Clare College Cambridge

Studying Engineering at Clare


Studying Engineering at Clare


Clare likes to accept about 10 students each year, depending on the quality of the applicants. The College's policy is to aim for an overall balance of Arts and Science undergraduates, without quotas for specific subjects: so applications for Engineering are considered on an equal footing with those for other science subjects. This means that we are able to take a larger number of Engineering students in years when the quality of the applicants is especially good.

If you think this course may be for you, we would be delighted to receive an application from you. To find out more, read on down this page - and why not come to one of our Open Days

The workload associated with the course typically consists of about twelve one-hour lectures plus about eight hours of practical work per week during Full Term. This involves spending four hours each weekday morning in the Department, plus some additional time on one or more afternoons per week. In addition the Department issues 'examples papers' for all of its lecture courses, which you work through in your own time - this might occupy about two hours each evening. Finally, the College arranges three or four one-hour 'supervisions' per fortnight, where problems with the lecture courses and examples papers can be discussed.

A supervision runs for one hour, and this is when we can give you really detailed help with all aspects of the course, as well as discussing the wider context of the examples questions to show their relevance for professional Engineers.

By comparison with Engineering at other Universities, the Cambridge course is a fairly theoretical one, and is highly regarded among both industry and other academic institutions worldwide. The department also provides support to students to find work placements during the summer vacations.

Course Outline

Teaching is provided through a mixture of lectures, practicals, projects and supervisions, and in Year 1 you can typically expect around 22 hours of teaching each week. You’re assessed each year through coursework and written exams.

A few students graduate after three years with the BA (Honours) degree. However, most continue to the fourth year (Part IIB), successful completion of which leads to the BA and MEng degrees. Progression to Part IIB is dependent on achievement in Parts IB and IIA.

Year 1 (Part IA)

The broad foundation of the first two years (Part I) gives you an understanding of the basic principles of a wide range of subjects, together with an appreciation of the external pressures under which these ideas are likely to be applied.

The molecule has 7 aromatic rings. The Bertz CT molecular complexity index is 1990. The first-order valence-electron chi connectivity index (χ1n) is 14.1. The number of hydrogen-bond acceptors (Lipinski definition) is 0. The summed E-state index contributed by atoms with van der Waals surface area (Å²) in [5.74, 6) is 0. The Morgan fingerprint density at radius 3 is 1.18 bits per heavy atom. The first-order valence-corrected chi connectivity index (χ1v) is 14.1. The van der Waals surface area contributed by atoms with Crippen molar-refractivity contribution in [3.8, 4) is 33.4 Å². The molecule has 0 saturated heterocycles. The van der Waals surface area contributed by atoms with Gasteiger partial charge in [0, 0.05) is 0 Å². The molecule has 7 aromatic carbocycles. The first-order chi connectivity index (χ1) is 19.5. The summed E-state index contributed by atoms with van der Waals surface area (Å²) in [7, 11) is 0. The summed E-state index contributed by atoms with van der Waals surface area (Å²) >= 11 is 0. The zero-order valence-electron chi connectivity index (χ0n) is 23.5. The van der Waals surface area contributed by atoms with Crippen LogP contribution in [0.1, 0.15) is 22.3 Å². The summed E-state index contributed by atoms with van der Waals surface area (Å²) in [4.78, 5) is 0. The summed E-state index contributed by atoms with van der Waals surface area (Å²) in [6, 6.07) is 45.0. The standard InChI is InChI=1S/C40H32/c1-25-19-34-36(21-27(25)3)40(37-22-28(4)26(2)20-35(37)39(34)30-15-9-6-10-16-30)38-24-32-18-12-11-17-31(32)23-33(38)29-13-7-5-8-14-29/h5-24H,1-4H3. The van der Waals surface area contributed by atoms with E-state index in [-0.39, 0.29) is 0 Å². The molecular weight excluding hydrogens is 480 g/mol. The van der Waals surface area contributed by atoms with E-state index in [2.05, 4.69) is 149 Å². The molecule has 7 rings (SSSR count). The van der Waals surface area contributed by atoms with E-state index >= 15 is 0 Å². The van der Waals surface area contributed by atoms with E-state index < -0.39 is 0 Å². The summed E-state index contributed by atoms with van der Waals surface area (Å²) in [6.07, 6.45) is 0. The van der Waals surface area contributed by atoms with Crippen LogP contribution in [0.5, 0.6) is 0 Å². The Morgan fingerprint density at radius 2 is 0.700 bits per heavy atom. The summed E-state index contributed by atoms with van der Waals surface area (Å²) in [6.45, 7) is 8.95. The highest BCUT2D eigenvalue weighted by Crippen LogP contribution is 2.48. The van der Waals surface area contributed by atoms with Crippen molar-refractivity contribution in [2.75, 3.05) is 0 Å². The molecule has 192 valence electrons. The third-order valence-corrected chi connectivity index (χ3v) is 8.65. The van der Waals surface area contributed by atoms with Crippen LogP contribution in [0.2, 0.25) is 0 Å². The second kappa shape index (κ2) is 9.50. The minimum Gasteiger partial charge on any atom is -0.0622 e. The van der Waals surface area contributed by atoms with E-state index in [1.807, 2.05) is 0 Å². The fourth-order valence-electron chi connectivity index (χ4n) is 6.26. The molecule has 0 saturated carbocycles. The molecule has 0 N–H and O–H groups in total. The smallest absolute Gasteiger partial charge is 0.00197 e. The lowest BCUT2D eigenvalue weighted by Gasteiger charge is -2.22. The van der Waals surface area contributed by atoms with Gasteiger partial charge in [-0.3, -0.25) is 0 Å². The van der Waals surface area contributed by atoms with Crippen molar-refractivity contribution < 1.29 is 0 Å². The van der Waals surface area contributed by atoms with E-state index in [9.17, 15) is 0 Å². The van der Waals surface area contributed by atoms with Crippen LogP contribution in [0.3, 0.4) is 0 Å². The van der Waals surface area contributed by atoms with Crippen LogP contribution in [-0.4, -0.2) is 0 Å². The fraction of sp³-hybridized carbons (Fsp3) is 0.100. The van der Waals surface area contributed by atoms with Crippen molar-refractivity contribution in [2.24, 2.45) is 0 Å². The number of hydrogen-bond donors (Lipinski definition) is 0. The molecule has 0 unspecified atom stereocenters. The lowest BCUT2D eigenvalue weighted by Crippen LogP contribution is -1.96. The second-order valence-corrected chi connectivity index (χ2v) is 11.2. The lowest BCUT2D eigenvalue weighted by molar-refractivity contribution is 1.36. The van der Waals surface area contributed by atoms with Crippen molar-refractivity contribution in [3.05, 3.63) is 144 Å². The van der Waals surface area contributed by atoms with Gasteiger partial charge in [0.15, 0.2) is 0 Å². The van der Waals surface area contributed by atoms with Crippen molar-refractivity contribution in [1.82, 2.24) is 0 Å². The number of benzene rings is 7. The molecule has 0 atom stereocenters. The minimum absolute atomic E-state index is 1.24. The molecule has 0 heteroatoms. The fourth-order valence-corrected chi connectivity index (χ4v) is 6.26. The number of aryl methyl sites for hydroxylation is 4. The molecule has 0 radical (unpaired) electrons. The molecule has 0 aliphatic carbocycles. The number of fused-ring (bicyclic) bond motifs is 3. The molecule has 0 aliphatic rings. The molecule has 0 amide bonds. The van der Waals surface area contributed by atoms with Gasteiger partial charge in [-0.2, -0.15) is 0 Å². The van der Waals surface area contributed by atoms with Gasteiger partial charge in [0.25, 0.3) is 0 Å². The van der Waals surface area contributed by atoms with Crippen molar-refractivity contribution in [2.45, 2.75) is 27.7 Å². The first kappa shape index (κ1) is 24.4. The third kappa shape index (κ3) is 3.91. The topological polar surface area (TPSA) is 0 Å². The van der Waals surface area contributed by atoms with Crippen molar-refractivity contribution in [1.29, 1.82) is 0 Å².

In Year 1, you take four papers and sit a three-hour written exam in each:

  • Mechanical Engineering
  • Structures and Materials
  • Electrical and Information Engineering
  • Mathematical Methods

You also undertake several coursework activities and projects, on topics including structural design, product design, presentation skills, drawing, laboratory experiments and computer programming.

Year 2 (Part IB)

You study eight papers on core subjects at a more advanced level:

  • Mechanics
  • Structures
  • Materials
  • Thermofluid Mechanics
  • Electrical Engineering
  • Information Engineering
  • Mathematical Methods
  • Business Economics

In the third term, you select two topics from seven engineering disciplines plus a language option. These topics emphasise engineering design and introduce the more specialised work of the third year.

Coursework includes laboratory experiments and computing exercises. Several experiments are linked around the common theme of earthquake-resistant structures. A highlight of the year is the compulsory integrated design project where you work in teams to design and build robot vehicles which are then tested against each other.

Year 3 (Part IIA)

Professional specialisation begins in earnest and you study 10 papers from an extensive portfolio, from which a core is associated with one of the following disciplines:

  • Aerospace and Aerothermal Engineering
  • Bioengineering
  • Civil, Structural and Environmental Engineering
  • Electrical and Electronic Engineering
  • Electrical and Information Sciences
  • Energy, Sustainability and the Environment
  • Information and Computer Engineering
  • Instrumentation and Control
  • Mechanical Engineering

Alternatively, you can choose (General) Engineering, in which there are fewer restrictions on paper combinations.

In addition, you take an Extension Activity (selected from several topics, usually relevant to your professional discipline) and, in the final term, choose two from a variety of design and computer-based projects or projects in a foreign language.

Year 4 (Part IIB)

Progression to Part IIB is dependent on achievement in Parts IB and IIA, and successful completion of Part IIB leads to the BA and MEng degrees.

In Part IIB, further specialisation is possible and you select eight papers from nearly 100 options which vary each year. These papers benefit from the Department’s research and are taught by experts in the particular field. As a result, you graduate with a Masters-level appreciation of theory and practice in your chosen area.

A major individual project occupies about half of your time. Many projects are associated with current Department research and have direct industrial input and application. Recent projects have included:

  • super-tall timber high-rise design
  • nanotubes and graphene for polymer optoelectronics
  • a fitness predictor for racing cyclists
  • use of thorium in a PRISM reactor
  • whole-system design of tidal turbines
  • remarkably shaped structures
  • preliminary design of a solar electric vehicle
  • strategy development for fuel restricted F1 races
  • medical imaging and 3D computer graphics
  • the aerodynamics of power kites

Reading Lists

Click here for a list of recommended books.